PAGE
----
Golf and Character
                                                                                                     10-23-2010


Golf is a test of character.  I don’t know if this is the #1 reason why I like to play the game or not, but for sure it is
very high on the list.  The game is so darn difficult and people’s egos, in general, are very fragile, the need to
fudge, cheat, re-do, improve lies, throw clubs, and/or quit the game all together is prevalent on almost every swing.  
But to get to know someone really well, play golf with them.  Over time, you will see their true character.  Heck, you
might even get to know yourself more deeply the more you play golf.

An example of this character revelation aspect of the game was presented to me yesterday.  I was golfing with
some friends who are really strict followers of the rules of the game and very serious golfers.  During the round
they were chatting about a golfer at their club, we will call him Jake.  It turns out Jake cheats at the game.  He has
been warned about his cheating by many members of the club, but to no avail.  However, in a recent tournament he
was caught red-handed fluffing a lie in the rough and was turned in, yet again, to the club.  The Board called him in
for a meeting to decide whether or not he was going to be kicked out of the club.  Evidently during the meeting it
came out that a few years ago Jake was disbarred and banned from practicing law for a variety of unethical
business practices he was engaging in at the time.  Think about that, members of Jake’s club observed him
cheating at a silly and, essentially, meaningless game.  Then later it comes out he was not only unethical in golf,
but in business and life as well.  Coincidence?  I don’t think so.

Another aspect of the game that can be of benefit to the golfer is personal character development.  I can use
myself as a great example of this.  I used to be a pretty good athlete, all-league baseball player, part of high school
state championship teams, nationally ranked martial artists and state champion, to name a few athletic arenas in
which I excelled.  But I came to find golf after some health issues took away my previous athletic outlets.  So not
only did I take up a game (golf) that is next to impossible to play, but I also had some physical issues to contend
with as well.  Nevertheless, I persevered and over the course of 3 years I finally reached a single digit handicap.  
My play recently has become pretty consistent and scores of mid-to-low 80’s are recorded like clockwork, until my
last two rounds; 93 and 97.  The 93 really wasn’t too bad.  I hit the ball really well, but caught a few bad breaks.  
But the 97 was really, really, really bad golf.  

It started out okay.  On the par 5 first hole, I hit my driver right down the pipe.  But then a sliced 4 iron landed me in
the woods.  The ensuing 9 iron punch out landed me in a greenside bunker.  The bunker shot got me on the
green, but a 30 foot uphill putt awaited me.  The putt was SWEET, but lipped out.  Bogey to start the round, not too
bad.  On the par 4 second, my drive found the rough.  I tried to go 3 iron to the green, but I topped the ball into a
fairway bunker.  My fairway bunker shot hit the lip and advanced only 15 yards.  My following shot landed on the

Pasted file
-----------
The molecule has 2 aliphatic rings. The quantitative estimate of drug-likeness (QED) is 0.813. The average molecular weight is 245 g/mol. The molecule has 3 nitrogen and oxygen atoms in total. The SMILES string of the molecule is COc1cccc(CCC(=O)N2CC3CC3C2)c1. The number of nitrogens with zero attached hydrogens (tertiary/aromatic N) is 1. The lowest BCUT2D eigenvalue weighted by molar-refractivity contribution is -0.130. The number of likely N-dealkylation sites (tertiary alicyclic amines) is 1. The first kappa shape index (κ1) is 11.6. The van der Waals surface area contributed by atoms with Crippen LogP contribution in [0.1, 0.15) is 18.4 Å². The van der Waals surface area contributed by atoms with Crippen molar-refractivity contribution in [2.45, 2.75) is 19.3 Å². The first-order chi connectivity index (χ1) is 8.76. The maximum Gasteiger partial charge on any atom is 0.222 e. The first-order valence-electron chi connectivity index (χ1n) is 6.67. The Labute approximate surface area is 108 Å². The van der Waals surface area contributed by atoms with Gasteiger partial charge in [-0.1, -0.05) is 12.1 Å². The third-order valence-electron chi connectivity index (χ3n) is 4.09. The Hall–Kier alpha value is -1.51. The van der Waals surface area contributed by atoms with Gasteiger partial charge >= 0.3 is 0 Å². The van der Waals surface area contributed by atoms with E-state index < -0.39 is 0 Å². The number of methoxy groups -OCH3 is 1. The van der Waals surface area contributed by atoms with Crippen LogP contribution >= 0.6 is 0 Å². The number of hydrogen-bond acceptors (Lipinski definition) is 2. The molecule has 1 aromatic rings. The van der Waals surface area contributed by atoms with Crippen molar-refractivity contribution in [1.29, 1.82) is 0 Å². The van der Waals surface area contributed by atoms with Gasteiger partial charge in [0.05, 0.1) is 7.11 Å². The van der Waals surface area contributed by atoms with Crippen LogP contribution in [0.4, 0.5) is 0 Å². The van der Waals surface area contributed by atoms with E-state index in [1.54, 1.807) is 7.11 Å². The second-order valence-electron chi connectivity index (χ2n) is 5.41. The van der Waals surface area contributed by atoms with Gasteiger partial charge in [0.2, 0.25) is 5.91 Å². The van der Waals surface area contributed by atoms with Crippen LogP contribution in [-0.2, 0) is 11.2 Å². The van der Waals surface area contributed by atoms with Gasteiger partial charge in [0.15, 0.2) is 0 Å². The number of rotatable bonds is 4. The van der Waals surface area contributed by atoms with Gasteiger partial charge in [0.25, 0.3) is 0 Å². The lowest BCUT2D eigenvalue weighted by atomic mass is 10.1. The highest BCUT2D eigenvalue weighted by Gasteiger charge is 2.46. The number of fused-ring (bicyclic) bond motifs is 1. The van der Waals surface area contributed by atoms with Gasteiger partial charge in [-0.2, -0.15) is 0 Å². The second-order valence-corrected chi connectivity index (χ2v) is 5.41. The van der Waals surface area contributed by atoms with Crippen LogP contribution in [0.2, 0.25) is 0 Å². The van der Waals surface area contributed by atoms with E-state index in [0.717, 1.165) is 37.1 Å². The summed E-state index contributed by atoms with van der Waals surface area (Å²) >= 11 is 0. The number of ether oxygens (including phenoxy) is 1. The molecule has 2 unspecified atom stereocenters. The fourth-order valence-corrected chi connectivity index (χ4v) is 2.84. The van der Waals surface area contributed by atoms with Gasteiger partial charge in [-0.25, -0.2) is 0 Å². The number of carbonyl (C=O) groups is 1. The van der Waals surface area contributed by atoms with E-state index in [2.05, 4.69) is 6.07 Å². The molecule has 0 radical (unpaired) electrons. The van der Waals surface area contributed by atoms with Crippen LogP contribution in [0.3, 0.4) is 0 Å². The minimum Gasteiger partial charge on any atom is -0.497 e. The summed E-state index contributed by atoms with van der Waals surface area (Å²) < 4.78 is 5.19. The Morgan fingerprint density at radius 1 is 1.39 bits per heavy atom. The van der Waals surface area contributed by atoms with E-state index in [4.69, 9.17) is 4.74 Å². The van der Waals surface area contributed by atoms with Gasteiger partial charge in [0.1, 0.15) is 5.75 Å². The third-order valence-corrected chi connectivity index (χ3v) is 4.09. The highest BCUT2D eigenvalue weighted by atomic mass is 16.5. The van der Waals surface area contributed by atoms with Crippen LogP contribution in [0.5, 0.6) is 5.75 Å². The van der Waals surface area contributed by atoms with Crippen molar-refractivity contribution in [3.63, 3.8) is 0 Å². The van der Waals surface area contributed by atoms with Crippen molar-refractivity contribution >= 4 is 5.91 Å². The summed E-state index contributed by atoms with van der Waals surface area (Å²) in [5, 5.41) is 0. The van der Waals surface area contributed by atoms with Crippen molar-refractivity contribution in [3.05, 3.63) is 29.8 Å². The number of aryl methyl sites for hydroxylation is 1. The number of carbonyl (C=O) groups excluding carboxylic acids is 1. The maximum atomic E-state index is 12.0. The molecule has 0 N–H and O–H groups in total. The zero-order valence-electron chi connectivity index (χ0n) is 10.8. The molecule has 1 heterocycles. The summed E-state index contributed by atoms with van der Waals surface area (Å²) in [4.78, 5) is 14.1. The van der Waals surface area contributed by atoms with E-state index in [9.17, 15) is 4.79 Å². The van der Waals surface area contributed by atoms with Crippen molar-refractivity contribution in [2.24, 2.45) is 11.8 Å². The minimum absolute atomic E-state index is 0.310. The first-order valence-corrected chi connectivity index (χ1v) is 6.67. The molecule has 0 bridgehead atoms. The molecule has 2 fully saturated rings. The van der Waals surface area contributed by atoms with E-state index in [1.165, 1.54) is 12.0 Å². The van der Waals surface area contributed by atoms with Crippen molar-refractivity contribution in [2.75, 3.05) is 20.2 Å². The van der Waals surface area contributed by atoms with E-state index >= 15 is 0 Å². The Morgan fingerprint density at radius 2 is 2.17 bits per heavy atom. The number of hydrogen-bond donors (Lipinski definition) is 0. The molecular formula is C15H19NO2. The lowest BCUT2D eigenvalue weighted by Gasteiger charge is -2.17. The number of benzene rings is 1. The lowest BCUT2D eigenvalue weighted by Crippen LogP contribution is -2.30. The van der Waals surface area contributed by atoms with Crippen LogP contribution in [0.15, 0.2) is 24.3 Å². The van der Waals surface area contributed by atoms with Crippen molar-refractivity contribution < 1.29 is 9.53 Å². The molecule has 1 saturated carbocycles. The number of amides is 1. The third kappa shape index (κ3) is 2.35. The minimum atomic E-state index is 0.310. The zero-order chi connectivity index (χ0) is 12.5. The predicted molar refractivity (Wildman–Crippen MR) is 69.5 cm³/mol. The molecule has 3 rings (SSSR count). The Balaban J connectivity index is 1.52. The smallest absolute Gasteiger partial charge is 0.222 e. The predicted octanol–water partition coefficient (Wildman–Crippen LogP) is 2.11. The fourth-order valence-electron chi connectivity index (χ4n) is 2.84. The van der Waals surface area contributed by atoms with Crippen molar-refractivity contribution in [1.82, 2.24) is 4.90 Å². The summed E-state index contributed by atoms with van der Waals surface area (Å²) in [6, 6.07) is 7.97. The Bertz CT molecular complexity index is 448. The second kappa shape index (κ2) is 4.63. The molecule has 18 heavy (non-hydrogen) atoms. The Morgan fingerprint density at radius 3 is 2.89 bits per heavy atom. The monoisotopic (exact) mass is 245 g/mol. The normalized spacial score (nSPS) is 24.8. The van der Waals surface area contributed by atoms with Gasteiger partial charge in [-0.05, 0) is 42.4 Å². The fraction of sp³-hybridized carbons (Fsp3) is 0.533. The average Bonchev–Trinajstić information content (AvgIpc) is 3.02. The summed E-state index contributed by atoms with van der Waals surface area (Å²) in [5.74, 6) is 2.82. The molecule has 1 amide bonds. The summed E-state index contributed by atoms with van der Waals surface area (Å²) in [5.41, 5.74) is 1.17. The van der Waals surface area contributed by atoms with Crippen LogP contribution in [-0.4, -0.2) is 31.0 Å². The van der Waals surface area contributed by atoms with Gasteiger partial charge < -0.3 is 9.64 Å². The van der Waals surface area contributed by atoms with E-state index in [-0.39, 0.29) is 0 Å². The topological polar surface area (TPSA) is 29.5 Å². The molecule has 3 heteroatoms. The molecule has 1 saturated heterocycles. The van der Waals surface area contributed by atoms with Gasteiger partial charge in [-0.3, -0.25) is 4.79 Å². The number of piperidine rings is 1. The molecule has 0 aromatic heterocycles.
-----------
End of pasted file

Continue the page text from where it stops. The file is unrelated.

back of the green and my 40 foot downhill putt went completely off the green; UGH!!  I ended up with a triple
bogey!!  No worries, on the next hole my driver went right down the middle, my 3 iron found the green and left me a
20 foot putt.  4 putts later and TWO lip-outs, I turned a birdie opportunity into a double bogey.  WOW!!  In fact, in
the first 4 holes I lipped out 6 putts and 4 of those were inside 3 feet.  I was offered by my playing partners to pick
up many of those putts, but I declined.  I wanted to hit those darn things.  I knew I could, but for some reason it
wasn’t working out.  But I kept trying and eventually started hitting them.  I know, I know, bragging about sinking 3
foot putts really doesn’t make sense.  But it is what it is…that was my great accomplishment of the day.

But here is the kicker.  As the day wore on, our match was tight and in the last 3 holes I had to hit 5 foot putts on 2
of those 3 holes to win the match.  And I did it!  Perseverance in the long and short term paid dividends.  My
perseverance relative to playing the game has resulted in a single digit handicap, while my perseverance on this
particular day won my team the match.  Perseverance certainly is a characteristics we can all benefit from and golf
will certainly build that portion of your character, if you play the game the right way.

I could go on and on about all the aspects of character development and character revelation the game of golf
provides.  But if you’ve played the game, you already know them: Honesty, Integrity, Sportsmanship, Respect,
Confidence, Responsibility, Perseverance, Courtesy, and Judgment.  But I suppose it never hurts to close with a
quote from CB MacDonald…  

“To attain self-knowledge there is no place more likely to give one an insight into his own character and enable him
to find himself than on the golf links, and there one should go if he desires to acquire that knowledge of himself”

But of course I wouldn’t limit the games insight to self-knowledge, I’d add that it will reveal the character of your
playing partners as well.